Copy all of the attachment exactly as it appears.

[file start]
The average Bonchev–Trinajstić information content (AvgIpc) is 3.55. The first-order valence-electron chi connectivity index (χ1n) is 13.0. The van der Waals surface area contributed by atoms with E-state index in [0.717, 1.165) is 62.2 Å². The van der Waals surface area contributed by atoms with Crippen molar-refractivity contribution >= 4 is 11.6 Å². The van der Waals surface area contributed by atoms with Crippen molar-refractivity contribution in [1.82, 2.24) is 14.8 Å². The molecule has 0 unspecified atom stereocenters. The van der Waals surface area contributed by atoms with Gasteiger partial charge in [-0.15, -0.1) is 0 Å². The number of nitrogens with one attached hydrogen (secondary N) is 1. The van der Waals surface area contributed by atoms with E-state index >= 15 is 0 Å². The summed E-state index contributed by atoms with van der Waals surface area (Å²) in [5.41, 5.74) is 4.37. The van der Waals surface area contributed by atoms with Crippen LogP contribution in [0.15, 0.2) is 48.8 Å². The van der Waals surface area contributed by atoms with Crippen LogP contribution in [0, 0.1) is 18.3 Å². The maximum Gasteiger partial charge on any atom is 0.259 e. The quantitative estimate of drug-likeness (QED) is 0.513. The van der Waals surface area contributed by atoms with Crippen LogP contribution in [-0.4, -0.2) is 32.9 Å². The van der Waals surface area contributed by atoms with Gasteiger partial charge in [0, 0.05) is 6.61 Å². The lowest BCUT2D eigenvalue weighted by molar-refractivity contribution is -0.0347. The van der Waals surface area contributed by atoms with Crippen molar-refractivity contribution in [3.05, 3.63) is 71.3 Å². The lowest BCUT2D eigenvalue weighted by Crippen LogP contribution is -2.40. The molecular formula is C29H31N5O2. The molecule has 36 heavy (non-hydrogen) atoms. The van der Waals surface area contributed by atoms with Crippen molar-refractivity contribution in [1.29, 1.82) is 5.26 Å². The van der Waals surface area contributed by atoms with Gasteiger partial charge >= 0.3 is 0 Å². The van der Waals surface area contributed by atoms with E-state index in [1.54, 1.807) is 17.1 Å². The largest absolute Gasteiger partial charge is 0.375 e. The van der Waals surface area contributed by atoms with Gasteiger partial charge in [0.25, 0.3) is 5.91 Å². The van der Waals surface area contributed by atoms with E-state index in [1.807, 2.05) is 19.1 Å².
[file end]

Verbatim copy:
The average Bonchev–Trinajstić information content (AvgIpc) is 3.55. The first-order valence-electron chi connectivity index (χ1n) is 13.0. The van der Waals surface area contributed by atoms with E-state index in [0.717, 1.165) is 62.2 Å². The van der Waals surface area contributed by atoms with Crippen molar-refractivity contribution >= 4 is 11.6 Å². The van der Waals surface area contributed by atoms with Crippen molar-refractivity contribution in [1.82, 2.24) is 14.8 Å². The molecule has 0 unspecified atom stereocenters. The van der Waals surface area contributed by atoms with Gasteiger partial charge in [-0.15, -0.1) is 0 Å². The number of nitrogens with one attached hydrogen (secondary N) is 1. The van der Waals surface area contributed by atoms with E-state index >= 15 is 0 Å². The summed E-state index contributed by atoms with van der Waals surface area (Å²) in [5.41, 5.74) is 4.37. The van der Waals surface area contributed by atoms with Crippen LogP contribution in [0.15, 0.2) is 48.8 Å². The van der Waals surface area contributed by atoms with Crippen LogP contribution in [0, 0.1) is 18.3 Å². The maximum Gasteiger partial charge on any atom is 0.259 e. The quantitative estimate of drug-likeness (QED) is 0.513. The van der Waals surface area contributed by atoms with Crippen LogP contribution in [-0.4, -0.2) is 32.9 Å². The van der Waals surface area contributed by atoms with Gasteiger partial charge in [0, 0.05) is 6.61 Å². The lowest BCUT2D eigenvalue weighted by molar-refractivity contribution is -0.0347. The van der Waals surface area contributed by atoms with Crippen molar-refractivity contribution in [3.05, 3.63) is 71.3 Å². The lowest BCUT2D eigenvalue weighted by Crippen LogP contribution is -2.40. The molecular formula is C29H31N5O2. The molecule has 36 heavy (non-hydrogen) atoms. The van der Waals surface area contributed by atoms with Crippen molar-refractivity contribution in [1.29, 1.82) is 5.26 Å². The van der Waals surface area contributed by atoms with Gasteiger partial charge >= 0.3 is 0 Å². The van der Waals surface area contributed by atoms with E-state index in [1.54, 1.807) is 17.1 Å². The largest absolute Gasteiger partial charge is 0.375 e. The van der Waals surface area contributed by atoms with Gasteiger partial charge in [0.25, 0.3) is 5.91 Å². The van der Waals surface area contributed by atoms with E-state index in [1.807, 2.05) is 19.1 Å².